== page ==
Oncology Medical Home Accreditation by Community Oncology Alliance Making Progress
Washington, DC—The Community Oncology Alliance (COA) is in the midst of developing an oncology medical home program. Ten oncology practices have participated in COA’s pilot program (Table), and the oncology medical home model will be expanding to 50 more practices during 2016.
At the Fifth Annual Conference of the Association for Value-Based Cancer Care, Bo Gamble, Director of Strategic Practice Initiatives at COA, shared the goals, structure, eligibility criteria, and quality measures used in COA’s pilot initiative to accredit oncology practices as oncology medical homes.
The development of an accreditation program began in July 2013, involving the American Society of Clinical Oncology, COA, the Commission on Cancer, the National Comprehensive Cancer Network, and the COME HOME oncology medical home project.
The accreditation of oncology medical homes focuses on alignment with community oncology practices’ priorities. “We’re focusing on quality, outcomes, value, and most important,…proof that good things are being done,” said Mr Gamble. “This was a very laborious, sometimes anxious moment trying to work through some of the details that we needed to put in this program, but it’s very exciting.”
To date, the accreditation process of the Commission on Cancer has focused on quality.
The key to COA’s oncology medical home program is value, Mr Gamble emphasized.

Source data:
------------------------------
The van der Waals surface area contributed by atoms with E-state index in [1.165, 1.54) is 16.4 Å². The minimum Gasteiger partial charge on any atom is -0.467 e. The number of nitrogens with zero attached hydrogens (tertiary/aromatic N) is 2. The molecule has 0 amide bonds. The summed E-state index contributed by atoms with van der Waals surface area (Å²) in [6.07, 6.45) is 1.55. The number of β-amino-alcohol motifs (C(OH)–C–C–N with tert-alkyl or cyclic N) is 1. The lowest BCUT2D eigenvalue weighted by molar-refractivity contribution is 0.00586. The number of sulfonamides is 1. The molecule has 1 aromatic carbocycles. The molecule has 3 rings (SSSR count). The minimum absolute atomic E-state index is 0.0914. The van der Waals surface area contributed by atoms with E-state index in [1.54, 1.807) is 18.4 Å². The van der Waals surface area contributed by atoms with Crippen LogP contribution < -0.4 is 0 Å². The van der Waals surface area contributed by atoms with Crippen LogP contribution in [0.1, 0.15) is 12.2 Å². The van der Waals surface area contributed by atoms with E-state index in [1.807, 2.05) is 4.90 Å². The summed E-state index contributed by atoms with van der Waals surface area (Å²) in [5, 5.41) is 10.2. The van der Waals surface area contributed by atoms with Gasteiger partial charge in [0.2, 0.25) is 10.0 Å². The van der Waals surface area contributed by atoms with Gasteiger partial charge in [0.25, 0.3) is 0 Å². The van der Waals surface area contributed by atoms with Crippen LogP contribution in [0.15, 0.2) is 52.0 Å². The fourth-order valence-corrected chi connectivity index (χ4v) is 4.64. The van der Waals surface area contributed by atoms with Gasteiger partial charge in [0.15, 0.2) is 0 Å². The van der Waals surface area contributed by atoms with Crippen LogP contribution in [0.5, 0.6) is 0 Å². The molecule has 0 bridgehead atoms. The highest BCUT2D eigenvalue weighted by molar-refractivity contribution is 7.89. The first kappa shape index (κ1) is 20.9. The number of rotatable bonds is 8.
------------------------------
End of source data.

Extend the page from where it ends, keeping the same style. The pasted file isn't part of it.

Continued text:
At this point, COA’s draft of the standards manual has been completed, and the 10 pilot practices have been educated on the standards. The onsite oncology medical home accreditation visits have been completed. The proposed standards include the following 5 domains:
- Patient engagement
- Expanded access
- Evidence-based medicine
- Comprehensive team-based care
- Quality improvement.
The expanded access standard requires easy access to the oncology medical home and its providers by new and established patients, including the availability to schedule same-day appointments for patients requiring urgent care. Another proposal is that at least 1 oncologist should be on call overnight to manage emergencies. “You’ve got to make sure that your patients have access to you all hours, after hours, and on weekends,” Mr Gamble said.
The documented use of treatment guidelines and evidence-based appropriate resource utilization are standards contained in the evidence-based medicine domain, which will be validated by measures such as the percentage of patients treated according to guidelines and the percentage receiving appropriate advanced imaging. Another standard under this domain is that clinical trials are offered through the oncology medical home.
Comprehensive team-based care would incorporate hospitalists and/or primary care physicians as comanagers of the patient, together with an oncologist, to ensure that comorbid conditions and side effects are managed adequately.
The process standards for quality improvement include the institution of a certified electronic health record, documentation standards, and patient satisfaction surveys.
“Measure, measure, measure,” is the COA mantra, said Mr Gamble. “We’re no longer in that situation where it’s believable…when you just describe it. You’re at a point that now you’ve got to show it,” he said.
“I can’t tell you that this is a perfect program, but I can tell you that it aligns; it makes sense,” Mr Gamble said.
Suggestions and advice have been received from the pilots on how to improve the accreditation effort.
In the end, the standards and accreditation program must be meaningful and must truly effect change in the practices, said Mr Gamble. “We’re not here to add burden in any shape, form, or fashion, administrative or financial,” he said. “We’re just here to help you make that transition.”
The next steps are to finalize the standards, optimize the survey process, develop a business plan to ensure that the program is self-sustaining, and engage payers to assess how the oncology medical home accreditation can be meaningful to them.